A couple months ago, I’d never heard of Parker Millsap, had never been to a country music show and had never wanted to be. Things change.
Four days ago, Nelson Cruz was rumored to be on the verge — no, really, for real this time! — of signing a multi-year deal with Seattle. Then came news of righthander Hisashi Iwakuma’s finger injury, which threatens to keep him off the Opening Day roster, and suddenly, with Seattle considering spending significantly on another starting pitcher, Cruz is once again not a sure Mariners thing.
Three days ago, I hadn’t thought in years about Jim Fregosi, a baseball lifer who was once traded by the Angels for four young Mets players that included a 24-year-old Nolan Ryan (the only time Ryan was ever traded) and who six years later was traded by Texas to Pittsburgh for corner man Ed Kirkpatrick (a player that was involved, two months after that, in the strangest-ever Rangers trade that nobody knows about), but who in between was part of a Rangers delegation of four or five players (I’m going to say Roy Smalley and Bill Fahey and Bill Singer were in the mix, too) who came out to Northaven Park one Saturday morning in the spring of 1976 to widen the eyes of a few hundred Dallas Chamber Baseball players, among which was at least one seven-year-old dreaming of a life in the game that ended up quite a bit different, though with baseball still a big part.
Two days ago, I’d never heard of T.J. Oshie.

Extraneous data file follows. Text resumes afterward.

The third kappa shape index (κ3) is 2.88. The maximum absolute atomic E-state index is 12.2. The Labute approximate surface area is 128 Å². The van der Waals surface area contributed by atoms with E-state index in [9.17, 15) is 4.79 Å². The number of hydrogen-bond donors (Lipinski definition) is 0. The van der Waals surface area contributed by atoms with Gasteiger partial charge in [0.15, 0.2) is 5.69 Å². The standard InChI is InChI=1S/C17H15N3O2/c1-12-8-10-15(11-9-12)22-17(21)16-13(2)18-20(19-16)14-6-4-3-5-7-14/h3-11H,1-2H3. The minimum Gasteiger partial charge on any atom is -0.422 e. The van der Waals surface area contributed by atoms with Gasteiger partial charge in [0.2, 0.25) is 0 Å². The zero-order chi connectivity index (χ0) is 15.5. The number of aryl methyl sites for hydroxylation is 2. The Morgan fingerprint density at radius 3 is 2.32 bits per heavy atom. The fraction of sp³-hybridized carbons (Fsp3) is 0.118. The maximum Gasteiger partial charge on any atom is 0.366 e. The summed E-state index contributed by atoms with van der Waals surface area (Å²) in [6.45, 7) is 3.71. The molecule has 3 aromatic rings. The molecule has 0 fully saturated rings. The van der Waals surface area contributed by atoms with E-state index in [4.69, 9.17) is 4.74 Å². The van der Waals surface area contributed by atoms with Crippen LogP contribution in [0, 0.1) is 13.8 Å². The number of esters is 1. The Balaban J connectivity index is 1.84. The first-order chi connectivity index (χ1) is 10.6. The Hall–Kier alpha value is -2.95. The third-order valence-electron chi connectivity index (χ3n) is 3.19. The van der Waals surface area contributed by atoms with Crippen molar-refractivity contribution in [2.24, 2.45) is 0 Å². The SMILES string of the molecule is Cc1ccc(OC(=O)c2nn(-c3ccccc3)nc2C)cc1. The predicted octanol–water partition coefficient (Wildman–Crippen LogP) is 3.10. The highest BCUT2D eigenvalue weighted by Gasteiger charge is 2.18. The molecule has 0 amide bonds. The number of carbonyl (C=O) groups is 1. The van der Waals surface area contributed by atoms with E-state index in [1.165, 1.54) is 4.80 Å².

A day ago, the last time we’d seen the Texas Rangers in uniform — aside from a couple notable pressers in November and December — was in an ineluctably quiet ninth inning in which Adrian Beltre skied out to left, A.J. Pierzynski rolled out to second, and Cruz bounced out to short.
Today, Beltre is in presumably packing for Arizona.
Pierzynski is in Florida.
Cruz is in limbo.
Soon Beltre will join the three dozen or so 1’s and 2’s who officially reported to Surprise Recreation Campus today and started getting their work in. This morning, it was a case of last-in/first-out, as the newest Ranger, righthander Tommy Hanson, was the first pitcher sent out to throw a bullpen.
If the organization feels by the end of March that the 27-year-old doesn’t have his fastball or his command back, the investment could cost reportedly as little as $125,000. If, however, Hanson regains his form to the point at which he earns a rotation spot and then hits all his incentives, the one-year deal could pay as much as $3.6 million.
And due to service time, Texas would have discretionary control over Hanson in 2015 as well.
There’s a sizable range of outcomes with respect to Hanson, but given what will be needed from the fifth spot (we hope), it’s not as if the 2014 season hinges on how this educated roll of the dice turns out. Jayson Stark (ESPN) polled 23 league executives on an assortment of things going into spring training, and among the results was the collective opinion that, next to the Yankees, the Rangers are the most improved team in the American League.